What are Addictions
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Addiction is the continued use of a person, activity or substance in order to escape from negative feelings, despite experiencing negative consequences as a result of use. These behaviors develop as a last-ditch effort to survive unbearable misery or physical pain. All of your other coping skills have been overwhelmed, yet, somewhere, deep inside, you do not want to die. You just have to make the pain stop. What causes this pain is different for everyone. What seems to be the same is that, over time, you have come to believe that the addiction is your best friend. It stops the pain when nothing else can. It never abandons you. It never judges you or adds to your stress. (Or, at least it seems that way.)
Addictions are a solution to a problem, a bad solution, but a solution. For that reason, you probably have substitute or “back up” addictions. When you cannot access your addiction of choice, you probably use something else to help you escape, or lash out at anyone or anything that stands between you and your addiction. You can be addicted to just about anything that produces pleasure or distracts you. While it is easy to see the connection between using drugs or alcohol and feeling better, other addictive behaviors like obsessing over a person, exercise, shopping or gambling can also not only distract your mind, but also usually has a pleasurable result.
Addictions (even behavioral ones) also mess with your brain chemistry. Whatever it is that you are doing to get the rush/relief/escape causes your brain to rapidly burn through happy chemicals. While it feels great at the moment, you are using up your reserves. At a certain point, your happy chemicals run out and the only way to get the rush is through the addiction. But wait…at a certain point that does not even work anymore, so you start doing riskier things or using harder drugs, or both—sometimes just to feel normal. While this is a very oversimplified explanation of what is happening during the addiction process, you can see that a large part of recovery is allowing your brain to rest, recover and rebalance. This process takes anywhere from a few weeks to a couple of years depending on the amount of damage. The great news is that your brain (and body) can recover.
Addiction and mental health issues are virtually inseparable from each other. As you will see, there are many symptoms common to a variety of disorders. Unlike depression, anxiety or anger which have a strong emotional component, addiction is a behavioral reaction to extreme distress. Identifying which symptoms are causing you the greatest amount of distress is far more important than trying to figure out what your diagnoses are.
If you have been anxious, depressed or angry for a long time, it is likely you have developed some behaviors to help you escape from the distress. Those were creative survival tools. Unfortunately they also came with their own set of negative consequences. The awesome news is that you survived and you realize that to have the life you want requires a change.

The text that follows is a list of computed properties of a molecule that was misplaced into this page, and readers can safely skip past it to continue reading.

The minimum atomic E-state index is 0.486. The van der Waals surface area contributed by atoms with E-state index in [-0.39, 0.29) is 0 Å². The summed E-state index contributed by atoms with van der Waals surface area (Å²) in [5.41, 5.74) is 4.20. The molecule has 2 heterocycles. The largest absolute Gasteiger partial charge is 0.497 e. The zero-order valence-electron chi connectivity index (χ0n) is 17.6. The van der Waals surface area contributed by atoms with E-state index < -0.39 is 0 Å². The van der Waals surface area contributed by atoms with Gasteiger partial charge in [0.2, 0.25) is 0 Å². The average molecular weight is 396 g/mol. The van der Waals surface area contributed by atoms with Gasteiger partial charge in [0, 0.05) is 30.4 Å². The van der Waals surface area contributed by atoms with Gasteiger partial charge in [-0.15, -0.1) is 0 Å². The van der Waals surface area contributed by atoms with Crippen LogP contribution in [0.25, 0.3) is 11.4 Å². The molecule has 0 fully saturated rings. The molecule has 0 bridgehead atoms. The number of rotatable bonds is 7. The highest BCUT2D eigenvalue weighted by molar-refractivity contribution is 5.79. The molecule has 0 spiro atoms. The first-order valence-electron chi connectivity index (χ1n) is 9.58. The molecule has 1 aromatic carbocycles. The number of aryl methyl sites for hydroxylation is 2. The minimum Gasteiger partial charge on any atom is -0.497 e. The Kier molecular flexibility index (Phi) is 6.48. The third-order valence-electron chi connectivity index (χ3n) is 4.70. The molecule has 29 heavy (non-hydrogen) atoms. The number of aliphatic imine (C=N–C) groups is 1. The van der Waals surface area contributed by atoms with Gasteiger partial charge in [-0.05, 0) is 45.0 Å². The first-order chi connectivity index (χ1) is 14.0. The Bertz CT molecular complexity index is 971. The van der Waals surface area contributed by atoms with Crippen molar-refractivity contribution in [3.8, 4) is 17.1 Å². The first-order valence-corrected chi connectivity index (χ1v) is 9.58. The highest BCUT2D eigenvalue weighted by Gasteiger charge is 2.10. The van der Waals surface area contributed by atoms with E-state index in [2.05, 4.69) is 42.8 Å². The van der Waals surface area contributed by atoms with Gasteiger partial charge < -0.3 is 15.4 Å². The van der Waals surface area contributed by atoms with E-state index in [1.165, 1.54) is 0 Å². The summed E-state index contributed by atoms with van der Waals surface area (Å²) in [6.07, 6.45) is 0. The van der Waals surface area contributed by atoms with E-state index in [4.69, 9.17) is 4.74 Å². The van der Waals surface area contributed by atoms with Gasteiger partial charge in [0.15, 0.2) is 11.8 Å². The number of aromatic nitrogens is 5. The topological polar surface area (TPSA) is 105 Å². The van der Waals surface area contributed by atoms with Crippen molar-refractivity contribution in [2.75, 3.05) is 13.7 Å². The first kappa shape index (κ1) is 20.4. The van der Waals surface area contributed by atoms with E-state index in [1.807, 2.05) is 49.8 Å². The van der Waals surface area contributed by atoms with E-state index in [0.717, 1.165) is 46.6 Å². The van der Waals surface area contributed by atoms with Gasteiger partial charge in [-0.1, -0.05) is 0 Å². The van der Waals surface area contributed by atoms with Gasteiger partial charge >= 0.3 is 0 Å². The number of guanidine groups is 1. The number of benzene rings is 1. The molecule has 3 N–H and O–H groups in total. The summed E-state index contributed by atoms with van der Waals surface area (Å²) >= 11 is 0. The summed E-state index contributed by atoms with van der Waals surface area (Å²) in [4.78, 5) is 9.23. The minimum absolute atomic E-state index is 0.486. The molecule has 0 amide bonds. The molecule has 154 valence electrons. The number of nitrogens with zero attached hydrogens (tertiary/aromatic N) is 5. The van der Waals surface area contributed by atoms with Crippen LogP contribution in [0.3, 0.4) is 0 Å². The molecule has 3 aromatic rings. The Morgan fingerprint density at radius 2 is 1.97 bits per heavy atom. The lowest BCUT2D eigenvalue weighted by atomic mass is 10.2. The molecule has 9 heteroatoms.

Take Away Points:
- Addiction helps people survive emotional and/or physical pain.
- Addictive behaviors will alter the balance of brain chemicals causing feelings of depression and/or anxiety.
- Depression is basically a sense of hopelessness, helplessness and exhaustion.
- Anxiety is half of the fight or flight reaction
- Anxiety and Anger are the emotions associated with the body’s threat detection system.
- When you are anxious, stressed, or angry for too long, you start to get exhausted. Since there seems to be no resolution to the threat, the brain turns down the sensitivity of the threat detection system to protect resources. This means that what used to get you excited does very little for you now.(Depression)
- Recovery (Change) is very POSSIBLE.
- Effectively changing behavior involves:
- Enhancing all the reasons you want to change AND all the reasons you DON’T want to stay the same.
- Minimizing the benefits or rewards of the current behavior AND the drawbacks to the new behavior.
- Your life did not become unmanageable overnight. Once you figure out what a manageable (happy) life looks like, then identify the first thing you need to do to start achieving those goals.
- Lasting recovery means addressing BOTH addiction and mental health issues.
- You cannot do it alone. Everyone needs social support and someone to call us out on our own B.S. This can be a person of your choosing, a sponsor, coach, counselor, pastor or even a friend. However, nobody likes having their B.S. called. Therefore, I caution you from initially choosing a friend or spouse, because there will be times when you get very angry at that person and vice versa. Plus, your addictive behavior may have already caused some resentments which could negatively impact their ability to help you.